Kew Gardens

Conveniently located to provide respite from the hustle and bustle of the capital, Kew Gardens is an oasis of tranquil gardens, exotic plants and stunning flowers. Peter Gray reports.

If your idea of heaven is strolling around a tropical garden, or even if it’s not, there’s something for everyone at West London favourite Kew Gardens. Stretching to over 300 acres, the Royal Botanic Gardens are as full of surprises as they are stunning plants and flowers.

There are countless locations to enjoy the institution’s vast collection of flora, of course. The gardens are home to the “largest and most diverse botanical and mycological collections in the world” and the collection is housed in a variety of buildings including:

The Temperate House

The Temperate House at Kew Gardens

Decimus Burton’s iconic glasshouse, the world’s largest surviving Victorian greenhouse, recently reopened after a long period of restoration. Built to house flora which require a temperate climate, the building plays host to over 10,000 different plants, including many rare and threatened species. Divided into three sections, the enclosure has separate sections for plants from Australasia & America, Asia and Africa.

Covering a jaw dropping 4880 square metres, the Temperate House took a staggering 40 years to construct.

Princess of Wales Conservatory

The Princess of Wales Conservatory is one of Kew’s newest structures. Opened in 1987 by Diana, Princess of Wales, the conservatory has played an influential role in plant conservation in the UK. With ten climate controlled zones, the conservatory is the place to be if you want to see the garden’s vast collection of orchids, water lilies and cacti.

The Palm House

The Palm House at Kew Gardens

Another Decimus Burton structure, the Palm House is one of the Royal Botanic Gardens tropical plant enclosures. The building was constructed in the 1840s using techniques gleaned from the ship building industry. This is probably why the structure so closely resembles the upturned hull of a ship.

The Palm House is not just home to a variety of tropical plants, however. The greenhouse also plays host to an assortment of Robins and wrens as well as a Chinese water dragon called Techno!

Waterlily House

If you are visiting the Palm House then why not stop in at the Waterlily House too? The building is just next door and it houses an impressive collection of amazon waterlilies.  Much more intimate than the monumental Palm House, the building makes a pleasant stop off while on a visit to the gardens. Be warned, however, that the Palm House opens from April to September only.

As comprehensive as Kew’s collection of plants and flowers may be, the Royal Botanic Gardens are so much more than just another home for exotic plants. If you fancy something a bit different, then why not stop of at one of the following attractions?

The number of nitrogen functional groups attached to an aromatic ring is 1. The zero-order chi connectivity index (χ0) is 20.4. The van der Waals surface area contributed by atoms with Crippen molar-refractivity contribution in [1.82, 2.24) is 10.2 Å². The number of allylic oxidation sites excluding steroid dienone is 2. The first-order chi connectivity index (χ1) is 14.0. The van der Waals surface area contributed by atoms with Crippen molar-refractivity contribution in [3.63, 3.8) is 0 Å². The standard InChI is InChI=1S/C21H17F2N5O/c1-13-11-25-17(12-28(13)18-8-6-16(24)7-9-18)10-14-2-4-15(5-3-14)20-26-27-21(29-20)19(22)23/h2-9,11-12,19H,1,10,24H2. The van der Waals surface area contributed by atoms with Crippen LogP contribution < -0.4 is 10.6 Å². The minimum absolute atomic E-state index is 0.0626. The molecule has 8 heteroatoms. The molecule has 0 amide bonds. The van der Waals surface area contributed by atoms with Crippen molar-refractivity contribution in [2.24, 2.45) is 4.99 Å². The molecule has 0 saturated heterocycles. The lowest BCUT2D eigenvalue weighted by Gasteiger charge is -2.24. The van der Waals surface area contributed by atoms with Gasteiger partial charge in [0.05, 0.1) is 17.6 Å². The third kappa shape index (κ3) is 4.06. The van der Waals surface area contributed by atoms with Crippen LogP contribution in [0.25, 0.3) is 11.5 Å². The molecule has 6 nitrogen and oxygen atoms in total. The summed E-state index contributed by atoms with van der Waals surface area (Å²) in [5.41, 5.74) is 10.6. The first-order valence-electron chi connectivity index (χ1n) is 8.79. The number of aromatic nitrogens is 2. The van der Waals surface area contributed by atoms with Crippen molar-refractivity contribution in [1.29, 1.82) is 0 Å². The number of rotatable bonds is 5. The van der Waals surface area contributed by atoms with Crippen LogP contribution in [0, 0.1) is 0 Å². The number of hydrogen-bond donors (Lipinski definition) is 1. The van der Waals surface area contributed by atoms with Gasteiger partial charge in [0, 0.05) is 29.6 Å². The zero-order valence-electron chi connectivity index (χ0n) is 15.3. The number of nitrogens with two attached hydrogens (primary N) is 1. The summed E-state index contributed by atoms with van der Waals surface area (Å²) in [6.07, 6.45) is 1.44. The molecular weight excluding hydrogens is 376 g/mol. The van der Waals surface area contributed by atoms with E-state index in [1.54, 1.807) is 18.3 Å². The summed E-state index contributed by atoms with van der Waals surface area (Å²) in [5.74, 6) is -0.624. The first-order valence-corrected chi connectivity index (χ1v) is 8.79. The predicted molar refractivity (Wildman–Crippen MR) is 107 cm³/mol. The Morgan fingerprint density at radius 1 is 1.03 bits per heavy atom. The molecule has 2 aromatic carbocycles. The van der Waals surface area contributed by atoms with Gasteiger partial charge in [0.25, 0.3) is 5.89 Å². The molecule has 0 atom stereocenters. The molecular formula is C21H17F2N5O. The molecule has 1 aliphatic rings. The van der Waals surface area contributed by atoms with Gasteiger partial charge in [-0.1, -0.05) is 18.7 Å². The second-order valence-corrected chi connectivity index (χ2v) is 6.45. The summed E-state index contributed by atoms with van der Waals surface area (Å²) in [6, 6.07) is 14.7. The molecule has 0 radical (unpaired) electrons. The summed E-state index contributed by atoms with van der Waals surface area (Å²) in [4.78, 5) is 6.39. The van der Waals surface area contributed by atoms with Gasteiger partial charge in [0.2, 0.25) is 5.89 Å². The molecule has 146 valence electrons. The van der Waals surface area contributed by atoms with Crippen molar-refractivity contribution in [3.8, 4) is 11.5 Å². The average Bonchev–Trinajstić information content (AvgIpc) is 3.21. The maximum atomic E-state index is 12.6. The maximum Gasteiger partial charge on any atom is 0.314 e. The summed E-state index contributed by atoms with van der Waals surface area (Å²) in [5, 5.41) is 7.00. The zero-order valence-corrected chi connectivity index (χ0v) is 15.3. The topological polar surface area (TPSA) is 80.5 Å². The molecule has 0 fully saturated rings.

Kew Palace

Kew Palace

This architectural gem (comfortably the smallest of the British royal palaces) houses a remarkable history, with former residents including Hanoverian monarch King George III and his family. Tucked away in the grounds of the Royal Botanic Gardens, Kew Palace is not open to the general public unless they purchase a ticket to the gardens first. This means that the palace has a really exclusive feel about it, as befits one of the capital’s best kept secrets.

The palace’s rooms have all been faithfully restored, however the building feels much more homily and intimate than other palaces of the period.

Exhibitions at the Palace tend to focus on the troubled Hanoverian dynasty, of which King George was a key part. Famously mad, the long suffering monarch spent many years at Kew, recuperating from his frequent bouts of insanity. The displays give visitors a fascinating insight into the life of the King and his loving family.

Kew Palace is open during the summer months only. Full details can be found on the website.

The Pagoda

The Pagoda at Kew Gardens

The reign of George III saw a flurry of building work at Kew, with a series of impressive structures completed during his monarchy. One of the most notable was the Kew Pagoda, which was completed in 1762.

The work of architect Sir William Chambers, the architect behind Somerset House, the building was built in the Chinese style which was so popular at the time. Chambers, who had studied Asian architecture while working for the Swedish East India Company, had been keen to translate his new leaening into bricks and mortar. Kew gave him the perfect opportunity.

Tree top walkway

A 60 ft high circular pathway, the treetop walkway offers breathtaking views of the gardens. It might prove a little much for those who dislike heights, but for everyone else, the Treeetop walk will be a highlight of any visit to Kew.

Queen Charlotte’s Cottage

It’s not the easiest thing to find, but you’ll be glad you did, once you set eyes on this delightful little abode. Queen Charlotte’s idyllic retreat away from her idyllic retreat, the cottage is absolutely beautful and surrounded by beautiful, unspoilt greenery.

The building is open to the public from April to September and it’s well worth a visit with the Picnic Room proving a particular highlight. Used by the Royal family for taking afternoon tea, the room has a pretty decorative scheme with some of the decorations provided by Queen Charlotte’s daughter, Princess Elizabeth.

West London’s Kew Gardens is quite rightly one of London’s best loved visitor attractions. The site is jam packed full of beautiful things, with rare plants, flowers and other flora. However, if you fancy something different, then there are a plethora of charming attractions to keep you amused. Unmissable.

More information about Kew Gardens is available here.

If you’d like to discover more great outdoor places of interest in London, please click here.

-Places of Interest-
What: Botanical Gardens
Notable for: plant diversity
Where: Kew
Website: Kew Gardens